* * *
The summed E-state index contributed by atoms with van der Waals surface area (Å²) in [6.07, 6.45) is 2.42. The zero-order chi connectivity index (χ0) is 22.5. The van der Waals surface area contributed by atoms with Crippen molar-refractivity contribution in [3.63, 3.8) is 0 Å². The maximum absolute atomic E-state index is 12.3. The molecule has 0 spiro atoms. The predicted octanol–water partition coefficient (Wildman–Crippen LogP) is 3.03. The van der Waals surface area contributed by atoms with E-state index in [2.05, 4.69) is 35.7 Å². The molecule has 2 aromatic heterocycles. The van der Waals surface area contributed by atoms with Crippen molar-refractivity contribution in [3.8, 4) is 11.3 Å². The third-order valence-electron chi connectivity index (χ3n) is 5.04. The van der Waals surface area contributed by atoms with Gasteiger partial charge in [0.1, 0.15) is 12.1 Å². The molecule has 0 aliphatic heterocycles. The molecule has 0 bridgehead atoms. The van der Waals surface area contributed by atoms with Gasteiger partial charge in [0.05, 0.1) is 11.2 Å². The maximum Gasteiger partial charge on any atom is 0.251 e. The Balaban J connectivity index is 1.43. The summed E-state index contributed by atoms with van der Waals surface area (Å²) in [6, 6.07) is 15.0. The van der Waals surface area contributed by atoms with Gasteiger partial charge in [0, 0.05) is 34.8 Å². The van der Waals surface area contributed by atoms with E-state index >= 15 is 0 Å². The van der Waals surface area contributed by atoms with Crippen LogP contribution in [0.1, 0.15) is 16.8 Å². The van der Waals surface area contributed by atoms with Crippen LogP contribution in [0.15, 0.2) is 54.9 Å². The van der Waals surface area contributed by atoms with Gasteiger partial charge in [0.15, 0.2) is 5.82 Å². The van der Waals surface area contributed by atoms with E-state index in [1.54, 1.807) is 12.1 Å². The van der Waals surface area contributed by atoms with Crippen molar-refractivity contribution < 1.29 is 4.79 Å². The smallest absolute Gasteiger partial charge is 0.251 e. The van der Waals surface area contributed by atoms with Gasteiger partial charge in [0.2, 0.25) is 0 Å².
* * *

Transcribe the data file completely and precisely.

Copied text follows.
The summed E-state index contributed by atoms with van der Waals surface area (Å²) in [6.07, 6.45) is 2.42. The zero-order chi connectivity index (χ0) is 22.5. The van der Waals surface area contributed by atoms with Crippen molar-refractivity contribution in [3.63, 3.8) is 0 Å². The maximum absolute atomic E-state index is 12.3. The molecule has 0 spiro atoms. The predicted octanol–water partition coefficient (Wildman–Crippen LogP) is 3.03. The van der Waals surface area contributed by atoms with E-state index in [2.05, 4.69) is 35.7 Å². The molecule has 2 aromatic heterocycles. The van der Waals surface area contributed by atoms with Crippen molar-refractivity contribution in [3.8, 4) is 11.3 Å². The third-order valence-electron chi connectivity index (χ3n) is 5.04. The van der Waals surface area contributed by atoms with Gasteiger partial charge in [0.1, 0.15) is 12.1 Å². The molecule has 0 aliphatic heterocycles. The molecule has 0 bridgehead atoms. The van der Waals surface area contributed by atoms with Gasteiger partial charge in [0.05, 0.1) is 11.2 Å². The maximum Gasteiger partial charge on any atom is 0.251 e. The Balaban J connectivity index is 1.43. The summed E-state index contributed by atoms with van der Waals surface area (Å²) in [6, 6.07) is 15.0. The van der Waals surface area contributed by atoms with Gasteiger partial charge in [0, 0.05) is 34.8 Å². The van der Waals surface area contributed by atoms with E-state index >= 15 is 0 Å². The van der Waals surface area contributed by atoms with Crippen LogP contribution in [0.1, 0.15) is 16.8 Å². The van der Waals surface area contributed by atoms with Crippen LogP contribution in [0.15, 0.2) is 54.9 Å². The van der Waals surface area contributed by atoms with Gasteiger partial charge in [0.15, 0.2) is 5.82 Å². The van der Waals surface area contributed by atoms with E-state index in [1.54, 1.807) is 12.1 Å². The van der Waals surface area contributed by atoms with Crippen molar-refractivity contribution < 1.29 is 4.79 Å². The smallest absolute Gasteiger partial charge is 0.251 e. The van der Waals surface area contributed by atoms with Gasteiger partial charge in [0.2, 0.25) is 0 Å².